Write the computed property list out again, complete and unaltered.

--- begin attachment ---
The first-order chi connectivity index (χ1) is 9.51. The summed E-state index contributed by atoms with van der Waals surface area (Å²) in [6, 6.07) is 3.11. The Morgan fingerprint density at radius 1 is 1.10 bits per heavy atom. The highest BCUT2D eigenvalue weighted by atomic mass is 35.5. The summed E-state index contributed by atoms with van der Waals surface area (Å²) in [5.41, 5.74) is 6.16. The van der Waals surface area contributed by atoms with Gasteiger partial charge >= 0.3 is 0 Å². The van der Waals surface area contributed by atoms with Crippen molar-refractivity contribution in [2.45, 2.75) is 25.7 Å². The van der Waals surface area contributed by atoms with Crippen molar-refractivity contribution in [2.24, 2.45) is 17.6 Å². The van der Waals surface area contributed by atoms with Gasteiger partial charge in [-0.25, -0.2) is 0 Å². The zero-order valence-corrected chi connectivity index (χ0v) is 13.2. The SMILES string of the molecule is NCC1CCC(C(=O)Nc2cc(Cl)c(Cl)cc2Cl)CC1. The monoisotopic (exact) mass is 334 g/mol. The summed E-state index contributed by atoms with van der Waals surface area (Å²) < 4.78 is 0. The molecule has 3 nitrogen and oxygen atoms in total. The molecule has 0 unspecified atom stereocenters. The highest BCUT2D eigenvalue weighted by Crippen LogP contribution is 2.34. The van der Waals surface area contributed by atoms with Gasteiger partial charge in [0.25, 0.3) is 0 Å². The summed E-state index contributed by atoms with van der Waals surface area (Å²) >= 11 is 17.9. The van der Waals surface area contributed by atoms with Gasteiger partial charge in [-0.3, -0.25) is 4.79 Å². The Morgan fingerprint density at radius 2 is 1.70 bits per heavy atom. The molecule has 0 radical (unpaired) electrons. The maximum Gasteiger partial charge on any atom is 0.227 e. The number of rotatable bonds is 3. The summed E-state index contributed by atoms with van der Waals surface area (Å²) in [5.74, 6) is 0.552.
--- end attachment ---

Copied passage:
The first-order chi connectivity index (χ1) is 9.51. The summed E-state index contributed by atoms with van der Waals surface area (Å²) in [6, 6.07) is 3.11. The Morgan fingerprint density at radius 1 is 1.10 bits per heavy atom. The highest BCUT2D eigenvalue weighted by atomic mass is 35.5. The summed E-state index contributed by atoms with van der Waals surface area (Å²) in [5.41, 5.74) is 6.16. The van der Waals surface area contributed by atoms with Gasteiger partial charge >= 0.3 is 0 Å². The van der Waals surface area contributed by atoms with Crippen molar-refractivity contribution in [2.45, 2.75) is 25.7 Å². The van der Waals surface area contributed by atoms with Crippen molar-refractivity contribution in [2.24, 2.45) is 17.6 Å². The van der Waals surface area contributed by atoms with Gasteiger partial charge in [-0.25, -0.2) is 0 Å². The zero-order valence-corrected chi connectivity index (χ0v) is 13.2. The SMILES string of the molecule is NCC1CCC(C(=O)Nc2cc(Cl)c(Cl)cc2Cl)CC1. The monoisotopic (exact) mass is 334 g/mol. The summed E-state index contributed by atoms with van der Waals surface area (Å²) < 4.78 is 0. The molecule has 3 nitrogen and oxygen atoms in total. The molecule has 0 unspecified atom stereocenters. The highest BCUT2D eigenvalue weighted by Crippen LogP contribution is 2.34. The van der Waals surface area contributed by atoms with Gasteiger partial charge in [0.25, 0.3) is 0 Å². The summed E-state index contributed by atoms with van der Waals surface area (Å²) >= 11 is 17.9. The van der Waals surface area contributed by atoms with Gasteiger partial charge in [-0.3, -0.25) is 4.79 Å². The Morgan fingerprint density at radius 2 is 1.70 bits per heavy atom. The molecule has 0 radical (unpaired) electrons. The maximum Gasteiger partial charge on any atom is 0.227 e. The number of rotatable bonds is 3. The summed E-state index contributed by atoms with van der Waals surface area (Å²) in [5.74, 6) is 0.552.